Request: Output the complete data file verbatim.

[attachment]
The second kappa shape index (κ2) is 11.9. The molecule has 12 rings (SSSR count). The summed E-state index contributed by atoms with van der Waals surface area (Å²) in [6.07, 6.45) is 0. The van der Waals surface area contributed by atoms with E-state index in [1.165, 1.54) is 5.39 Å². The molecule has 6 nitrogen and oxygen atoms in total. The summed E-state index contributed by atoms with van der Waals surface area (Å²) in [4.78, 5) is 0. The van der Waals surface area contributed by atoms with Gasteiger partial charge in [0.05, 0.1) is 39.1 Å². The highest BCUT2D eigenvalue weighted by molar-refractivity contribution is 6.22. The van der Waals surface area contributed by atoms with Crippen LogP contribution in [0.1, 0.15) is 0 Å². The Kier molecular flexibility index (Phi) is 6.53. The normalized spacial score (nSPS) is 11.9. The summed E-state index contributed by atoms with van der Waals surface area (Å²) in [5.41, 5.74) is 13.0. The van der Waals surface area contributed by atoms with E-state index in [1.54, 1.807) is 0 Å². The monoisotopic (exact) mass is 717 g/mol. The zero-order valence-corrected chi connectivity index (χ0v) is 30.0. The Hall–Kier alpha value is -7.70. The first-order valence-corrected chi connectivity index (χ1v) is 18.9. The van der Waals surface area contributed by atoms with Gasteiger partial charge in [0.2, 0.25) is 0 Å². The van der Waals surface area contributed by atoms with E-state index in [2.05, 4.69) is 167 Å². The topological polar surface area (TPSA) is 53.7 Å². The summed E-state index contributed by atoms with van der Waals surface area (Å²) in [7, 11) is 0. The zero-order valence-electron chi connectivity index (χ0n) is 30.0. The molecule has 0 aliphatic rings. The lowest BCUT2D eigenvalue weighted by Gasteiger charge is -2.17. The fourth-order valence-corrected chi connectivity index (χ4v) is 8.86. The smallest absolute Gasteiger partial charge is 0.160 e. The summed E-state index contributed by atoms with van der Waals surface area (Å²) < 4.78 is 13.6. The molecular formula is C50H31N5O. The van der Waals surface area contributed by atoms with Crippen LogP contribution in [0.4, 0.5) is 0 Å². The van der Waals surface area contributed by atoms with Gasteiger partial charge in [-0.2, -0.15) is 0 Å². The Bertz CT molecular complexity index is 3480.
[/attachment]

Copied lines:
The second kappa shape index (κ2) is 11.9. The molecule has 12 rings (SSSR count). The summed E-state index contributed by atoms with van der Waals surface area (Å²) in [6.07, 6.45) is 0. The van der Waals surface area contributed by atoms with E-state index in [1.165, 1.54) is 5.39 Å². The molecule has 6 nitrogen and oxygen atoms in total. The summed E-state index contributed by atoms with van der Waals surface area (Å²) in [4.78, 5) is 0. The van der Waals surface area contributed by atoms with Gasteiger partial charge in [0.05, 0.1) is 39.1 Å². The highest BCUT2D eigenvalue weighted by molar-refractivity contribution is 6.22. The van der Waals surface area contributed by atoms with Crippen LogP contribution in [0.1, 0.15) is 0 Å². The Kier molecular flexibility index (Phi) is 6.53. The normalized spacial score (nSPS) is 11.9. The summed E-state index contributed by atoms with van der Waals surface area (Å²) in [5.41, 5.74) is 13.0. The van der Waals surface area contributed by atoms with E-state index in [1.54, 1.807) is 0 Å². The monoisotopic (exact) mass is 717 g/mol. The zero-order valence-corrected chi connectivity index (χ0v) is 30.0. The Hall–Kier alpha value is -7.70. The first-order valence-corrected chi connectivity index (χ1v) is 18.9. The van der Waals surface area contributed by atoms with Gasteiger partial charge in [0.2, 0.25) is 0 Å². The van der Waals surface area contributed by atoms with E-state index in [2.05, 4.69) is 167 Å². The topological polar surface area (TPSA) is 53.7 Å². The summed E-state index contributed by atoms with van der Waals surface area (Å²) in [7, 11) is 0. The zero-order valence-electron chi connectivity index (χ0n) is 30.0. The molecule has 0 aliphatic rings. The lowest BCUT2D eigenvalue weighted by Gasteiger charge is -2.17. The fourth-order valence-corrected chi connectivity index (χ4v) is 8.86. The smallest absolute Gasteiger partial charge is 0.160 e. The summed E-state index contributed by atoms with van der Waals surface area (Å²) < 4.78 is 13.6. The molecular formula is C50H31N5O. The van der Waals surface area contributed by atoms with Crippen LogP contribution in [0.4, 0.5) is 0 Å². The van der Waals surface area contributed by atoms with Gasteiger partial charge in [-0.2, -0.15) is 0 Å². The Bertz CT molecular complexity index is 3480.